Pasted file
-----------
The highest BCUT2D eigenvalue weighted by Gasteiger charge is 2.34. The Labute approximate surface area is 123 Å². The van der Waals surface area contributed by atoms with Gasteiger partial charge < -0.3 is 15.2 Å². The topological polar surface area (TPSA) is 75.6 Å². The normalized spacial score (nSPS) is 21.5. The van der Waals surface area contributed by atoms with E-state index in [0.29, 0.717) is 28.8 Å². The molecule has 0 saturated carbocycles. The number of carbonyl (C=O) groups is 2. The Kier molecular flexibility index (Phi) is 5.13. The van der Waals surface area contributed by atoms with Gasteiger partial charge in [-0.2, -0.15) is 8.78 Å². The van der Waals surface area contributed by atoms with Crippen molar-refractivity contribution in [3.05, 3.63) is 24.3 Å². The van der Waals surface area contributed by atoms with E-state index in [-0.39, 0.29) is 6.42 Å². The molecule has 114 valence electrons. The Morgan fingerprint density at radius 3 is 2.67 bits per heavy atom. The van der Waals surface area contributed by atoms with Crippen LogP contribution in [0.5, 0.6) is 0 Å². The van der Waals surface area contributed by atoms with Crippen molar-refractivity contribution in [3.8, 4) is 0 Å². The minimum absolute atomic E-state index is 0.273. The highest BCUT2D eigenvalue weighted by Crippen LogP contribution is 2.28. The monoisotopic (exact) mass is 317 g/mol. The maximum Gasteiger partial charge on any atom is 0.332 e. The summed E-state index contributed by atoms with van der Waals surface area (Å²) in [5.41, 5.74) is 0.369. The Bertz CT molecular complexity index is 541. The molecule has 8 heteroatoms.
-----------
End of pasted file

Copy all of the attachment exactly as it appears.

The highest BCUT2D eigenvalue weighted by Gasteiger charge is 2.34. The Labute approximate surface area is 123 Å². The van der Waals surface area contributed by atoms with Gasteiger partial charge < -0.3 is 15.2 Å². The topological polar surface area (TPSA) is 75.6 Å². The normalized spacial score (nSPS) is 21.5. The van der Waals surface area contributed by atoms with E-state index in [0.29, 0.717) is 28.8 Å². The molecule has 0 saturated carbocycles. The number of carbonyl (C=O) groups is 2. The Kier molecular flexibility index (Phi) is 5.13. The van der Waals surface area contributed by atoms with Gasteiger partial charge in [-0.2, -0.15) is 8.78 Å². The van der Waals surface area contributed by atoms with Crippen molar-refractivity contribution in [3.05, 3.63) is 24.3 Å². The van der Waals surface area contributed by atoms with E-state index in [-0.39, 0.29) is 6.42 Å². The molecule has 114 valence electrons. The Morgan fingerprint density at radius 3 is 2.67 bits per heavy atom. The van der Waals surface area contributed by atoms with Crippen LogP contribution in [0.5, 0.6) is 0 Å². The van der Waals surface area contributed by atoms with Crippen molar-refractivity contribution in [3.8, 4) is 0 Å². The minimum absolute atomic E-state index is 0.273. The highest BCUT2D eigenvalue weighted by Crippen LogP contribution is 2.28. The monoisotopic (exact) mass is 317 g/mol. The maximum Gasteiger partial charge on any atom is 0.332 e. The summed E-state index contributed by atoms with van der Waals surface area (Å²) in [5.41, 5.74) is 0.369. The Bertz CT molecular complexity index is 541. The molecule has 8 heteroatoms.